Celebrate World Bipolar Day with Maple
Join the bipolar community on March 30th to celebrate World Bipolar Day!
We celebrate World Bipolar Day (WBD) on Vincent Van Gogh’s birthday March 30th. Van Gogh is one of the most influential artists in the history of Western art and his creative talent has been studied and enjoyed by millions of us worldwide. It is also important to recognise his grapple with his mental health and it wasn’t until after his death that he was diagnosed with bipolar disorder. For that reason, and many others, we believe in the importance of advocating and educating people around the world about Bipolar disorder through international collaborative efforts.
Bipolar disorder can be a life-long mental health problem that predominantly affects your mood. It is usually defined by periods of mood changes called episodes of mania (or elation) and depression which can last from weeks to months. There is so much we can do to raise awareness around the disorder and by celebrating World Bipolar Day with us you can too!
Celebrating our differences and our commonalities brings us together in unique ways and is an important and fun part of life. People with bipolar disorder deserve to be celebrated, recognised, and advocated for.
How will you be celebrating World Bipolar Day?
Why is World Bipolar Day Celebrated?
Bipolar disorder, previously known as manic depression, affects about 45 million people worldwide and roughly 1.3% of Australians. The reality is bipolar is also one of the most overlooked health concerns in Australia and can be very hard and timely to diagnose. Bipolar is an invisible illness and therefore difficult to comprehend the toll the disorder can take on someone. This disorder can impact every aspect of life from daily activities such as sleeping and other routines to relationships and careers.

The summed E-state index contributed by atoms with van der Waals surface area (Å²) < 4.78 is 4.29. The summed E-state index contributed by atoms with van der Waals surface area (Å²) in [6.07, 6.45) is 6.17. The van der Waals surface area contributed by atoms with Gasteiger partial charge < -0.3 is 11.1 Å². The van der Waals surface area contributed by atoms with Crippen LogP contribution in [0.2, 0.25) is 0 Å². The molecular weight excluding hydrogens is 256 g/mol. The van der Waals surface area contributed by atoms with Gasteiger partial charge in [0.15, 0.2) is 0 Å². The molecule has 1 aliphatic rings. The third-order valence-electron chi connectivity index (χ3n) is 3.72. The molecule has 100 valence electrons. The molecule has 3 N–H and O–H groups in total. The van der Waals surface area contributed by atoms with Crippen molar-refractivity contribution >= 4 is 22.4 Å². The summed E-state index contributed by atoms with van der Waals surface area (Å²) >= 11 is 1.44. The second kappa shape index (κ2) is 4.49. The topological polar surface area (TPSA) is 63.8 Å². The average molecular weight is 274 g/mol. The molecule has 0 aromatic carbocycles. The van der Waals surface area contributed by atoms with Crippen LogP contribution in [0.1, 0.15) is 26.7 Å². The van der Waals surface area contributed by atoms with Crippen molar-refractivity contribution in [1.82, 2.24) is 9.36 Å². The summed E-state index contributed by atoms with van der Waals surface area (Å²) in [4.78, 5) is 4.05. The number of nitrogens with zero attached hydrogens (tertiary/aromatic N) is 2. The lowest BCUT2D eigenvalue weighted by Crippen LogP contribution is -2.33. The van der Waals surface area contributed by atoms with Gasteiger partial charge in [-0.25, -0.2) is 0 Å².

Bipolar disorder also has many causes. It can be passed down through genetics but also triggered by major life events or trauma. The University of Michigan conducted a 12 year long study that found there is no one single genetic change, life event or chemical imbalance that determines the root cause of bipolar disorder. Often it is a combination of several biological and environmental factors that are at play.
Every single person with bipolar disorder is different, each diagnosis will vary greatly and will likely experience different symptoms. It can very much be a life-threatening disorder with an estimated 1 in 5 people diagnosed with bipolar dying by suicide, which proves that support is vital.
Therefore, on World Bipolar Day, the birthday of Van Gogh himself, we celebrate, support, advocate and raise awareness for those who live with the challenges of this condition and those that may not yet know that they are.
How to Celebrate World Bipolar Day
In recent decades we have travelled so far in understanding mental health conditions and how to better treat and support those living with them. However, there is still so much stigma surrounding mental illness. Dedicating a specific day to a condition on a yearly basis gives us the opportunity to shine a light on it and advocate for a better understanding.